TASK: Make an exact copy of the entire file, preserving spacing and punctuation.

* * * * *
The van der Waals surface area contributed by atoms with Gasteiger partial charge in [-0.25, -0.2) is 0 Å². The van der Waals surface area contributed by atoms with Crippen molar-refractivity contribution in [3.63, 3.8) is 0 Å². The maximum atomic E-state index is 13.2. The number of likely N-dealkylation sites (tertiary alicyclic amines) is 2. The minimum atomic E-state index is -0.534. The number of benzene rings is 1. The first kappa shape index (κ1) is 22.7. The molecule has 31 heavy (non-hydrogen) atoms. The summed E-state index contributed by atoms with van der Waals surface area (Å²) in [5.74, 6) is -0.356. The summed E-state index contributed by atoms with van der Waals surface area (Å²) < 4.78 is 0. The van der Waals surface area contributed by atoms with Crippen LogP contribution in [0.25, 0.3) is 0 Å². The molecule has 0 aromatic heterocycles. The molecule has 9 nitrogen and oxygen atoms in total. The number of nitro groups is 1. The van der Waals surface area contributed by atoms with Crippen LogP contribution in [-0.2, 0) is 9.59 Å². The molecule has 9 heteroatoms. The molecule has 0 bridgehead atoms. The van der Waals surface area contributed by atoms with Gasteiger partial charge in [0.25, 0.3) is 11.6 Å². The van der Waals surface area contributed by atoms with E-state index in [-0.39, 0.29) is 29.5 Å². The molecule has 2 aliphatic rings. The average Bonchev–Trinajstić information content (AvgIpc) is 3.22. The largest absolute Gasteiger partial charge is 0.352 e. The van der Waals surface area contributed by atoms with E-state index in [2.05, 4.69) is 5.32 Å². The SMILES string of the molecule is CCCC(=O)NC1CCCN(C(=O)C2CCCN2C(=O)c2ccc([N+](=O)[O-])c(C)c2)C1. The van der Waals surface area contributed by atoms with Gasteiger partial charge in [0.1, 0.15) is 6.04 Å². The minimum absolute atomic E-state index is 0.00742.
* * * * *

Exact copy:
The van der Waals surface area contributed by atoms with Gasteiger partial charge in [-0.25, -0.2) is 0 Å². The van der Waals surface area contributed by atoms with Crippen molar-refractivity contribution in [3.63, 3.8) is 0 Å². The maximum atomic E-state index is 13.2. The number of likely N-dealkylation sites (tertiary alicyclic amines) is 2. The minimum atomic E-state index is -0.534. The number of benzene rings is 1. The first kappa shape index (κ1) is 22.7. The molecule has 31 heavy (non-hydrogen) atoms. The summed E-state index contributed by atoms with van der Waals surface area (Å²) in [5.74, 6) is -0.356. The summed E-state index contributed by atoms with van der Waals surface area (Å²) < 4.78 is 0. The van der Waals surface area contributed by atoms with Crippen LogP contribution in [0.25, 0.3) is 0 Å². The molecule has 0 aromatic heterocycles. The molecule has 9 nitrogen and oxygen atoms in total. The number of nitro groups is 1. The van der Waals surface area contributed by atoms with Crippen LogP contribution in [-0.2, 0) is 9.59 Å². The molecule has 9 heteroatoms. The molecule has 0 bridgehead atoms. The van der Waals surface area contributed by atoms with Gasteiger partial charge in [0.25, 0.3) is 11.6 Å². The van der Waals surface area contributed by atoms with E-state index in [-0.39, 0.29) is 29.5 Å². The molecule has 2 aliphatic rings. The average Bonchev–Trinajstić information content (AvgIpc) is 3.22. The largest absolute Gasteiger partial charge is 0.352 e. The van der Waals surface area contributed by atoms with E-state index in [2.05, 4.69) is 5.32 Å². The SMILES string of the molecule is CCCC(=O)NC1CCCN(C(=O)C2CCCN2C(=O)c2ccc([N+](=O)[O-])c(C)c2)C1. The van der Waals surface area contributed by atoms with Gasteiger partial charge in [0.1, 0.15) is 6.04 Å². The minimum absolute atomic E-state index is 0.00742.